“Let folks know you are safe, even if you haven’t evacuated. The SAFE AND WELL locating service from the American Red Cross is now active. Click the link, https://safeandwell.communityo
s.org/cms/index.php to list yourself as Safe. Use the Mendocino Complex Fire-July 2018 Disaster Event. Looking for someone? Use the same link and click on Search Registrants.”
Several different hospitals in Lake County are currently closed due to the mandatory evacuation orders — including Sutter Lakeside Hospital, Tribal Health, and the Lakeview Clinic. According to the Lake County Sheriff’s Department, “Adventist Health Hospital and Adventist Health Clinics in Clearlake, Middletown and Kelseyville are operating as normal. For emergency refills and non-emergency needs please go to one of the clinics as not to overwhelm the emergency department.”
If you are smelling smoke, you may be experiencing health impacts, which can be especially difficult on the young, the old, and people with medical issues. Daily updates on the air quality index are available at the Environmental Protection Agency’s air quality website. Free N-95 masks will also be available at the Mendocino County library branches in Willits, Covelo, and Ukiah during the library’s open hours.
Mail delivery has been halted at several Lake County post offices due to the evacuations — basically, the post offices within the evacuated areas are not operating at this time. The Lake Co. Sheriff’s Dept. notes:
“Mail delivery has been halted in the evacuated areas of Lake County. Ranch Fire evacuees (Bachelor Valley, Witter Springs, Upper Lake, Nice and Lucerne) can pick up their mail at the Clearlake Post Office, 13417 Lakeshore Drive, Clearlake. River Fire evacuees (Lakeport) can pick up their mail at the Kelseyville Post Office. Photo identification will be required. Regular mail delivery will resume when the evacuated areas become repopulated.”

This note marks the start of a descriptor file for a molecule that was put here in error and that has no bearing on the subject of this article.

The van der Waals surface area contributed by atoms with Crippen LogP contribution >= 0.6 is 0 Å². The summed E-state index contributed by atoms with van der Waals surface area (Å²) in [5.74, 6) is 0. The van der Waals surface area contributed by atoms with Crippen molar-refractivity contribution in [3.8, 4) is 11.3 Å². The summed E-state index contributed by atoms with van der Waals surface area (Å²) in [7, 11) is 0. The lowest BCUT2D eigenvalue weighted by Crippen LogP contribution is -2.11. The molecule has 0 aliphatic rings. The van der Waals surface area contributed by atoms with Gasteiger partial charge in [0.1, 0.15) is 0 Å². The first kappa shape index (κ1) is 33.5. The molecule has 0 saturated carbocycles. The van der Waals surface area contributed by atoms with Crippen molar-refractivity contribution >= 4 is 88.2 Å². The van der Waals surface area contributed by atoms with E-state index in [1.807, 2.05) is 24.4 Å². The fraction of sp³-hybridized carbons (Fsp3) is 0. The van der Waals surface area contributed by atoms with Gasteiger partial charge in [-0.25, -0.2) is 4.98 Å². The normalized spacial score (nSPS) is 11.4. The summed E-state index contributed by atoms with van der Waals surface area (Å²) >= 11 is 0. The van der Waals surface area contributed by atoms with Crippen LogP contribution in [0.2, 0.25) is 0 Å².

Lake County CalFresh recipients who have experience “food loss” due to the fires may be eligible for replacement benefits. “Households have ten days from the date of the disaster that destroyed their food to request replacement. To request replacement benefits, call (800) 628-5288 or go to 15975 Anderson Ranch Parkway, Lower Lake, CA 95457, from Mon – Fri, 8 a.m. – 5 p.m. Or visit www.dss.co.lake.ca.us.
There have been reader reports of price gouging, especially in the various California counties currently suffering through the ongoing wildfires. In a press release today, Attorney General Xavier Bercerra reminded “all Californians that price gouging during a state of emergency is illegal.” Here’s more info from his statement:
I encourage anyone who has been the victim of price gouging, or who has information regarding potential price gouging, to immediately file a complaint through my Office’s website or call (800) 952-5225, or to contact their local police department or sheriff’s office.”
During and after a state of emergency, California law generally prohibits charging a price that exceeds, by more than 10 percent, the price of an item before the declaration of emergency. This law applies to those who sell food, emergency supplies, medical supplies, building materials and gasoline. The law also applies to repair or reconstruction services, emergency cleanup services, transportation, freight and storage services, hotel accommodations and rental housing. Exceptions to this prohibition exist if, for example, the price of labor, goods, or materials has increased for the business.